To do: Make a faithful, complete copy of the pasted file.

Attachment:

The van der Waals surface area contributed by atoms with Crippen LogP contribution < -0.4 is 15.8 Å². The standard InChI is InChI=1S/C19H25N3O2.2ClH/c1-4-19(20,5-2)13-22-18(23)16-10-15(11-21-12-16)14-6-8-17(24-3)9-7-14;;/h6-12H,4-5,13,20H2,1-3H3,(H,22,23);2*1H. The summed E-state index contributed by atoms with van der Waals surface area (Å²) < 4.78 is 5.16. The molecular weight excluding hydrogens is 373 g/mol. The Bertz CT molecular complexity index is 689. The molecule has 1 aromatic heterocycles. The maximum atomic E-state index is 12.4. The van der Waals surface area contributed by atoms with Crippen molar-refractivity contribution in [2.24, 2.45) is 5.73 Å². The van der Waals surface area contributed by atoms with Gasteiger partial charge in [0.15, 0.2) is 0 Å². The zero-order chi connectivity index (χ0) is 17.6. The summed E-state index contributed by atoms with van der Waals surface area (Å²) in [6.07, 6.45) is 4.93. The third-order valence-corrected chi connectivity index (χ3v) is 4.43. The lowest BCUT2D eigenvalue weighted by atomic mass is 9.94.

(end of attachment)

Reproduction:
The van der Waals surface area contributed by atoms with Crippen LogP contribution < -0.4 is 15.8 Å². The standard InChI is InChI=1S/C19H25N3O2.2ClH/c1-4-19(20,5-2)13-22-18(23)16-10-15(11-21-12-16)14-6-8-17(24-3)9-7-14;;/h6-12H,4-5,13,20H2,1-3H3,(H,22,23);2*1H. The summed E-state index contributed by atoms with van der Waals surface area (Å²) < 4.78 is 5.16. The molecular weight excluding hydrogens is 373 g/mol. The Bertz CT molecular complexity index is 689. The molecule has 1 aromatic heterocycles. The maximum atomic E-state index is 12.4. The van der Waals surface area contributed by atoms with Crippen molar-refractivity contribution in [2.24, 2.45) is 5.73 Å². The van der Waals surface area contributed by atoms with Gasteiger partial charge in [0.15, 0.2) is 0 Å². The zero-order chi connectivity index (χ0) is 17.6. The summed E-state index contributed by atoms with van der Waals surface area (Å²) in [6.07, 6.45) is 4.93. The third-order valence-corrected chi connectivity index (χ3v) is 4.43. The lowest BCUT2D eigenvalue weighted by atomic mass is 9.94.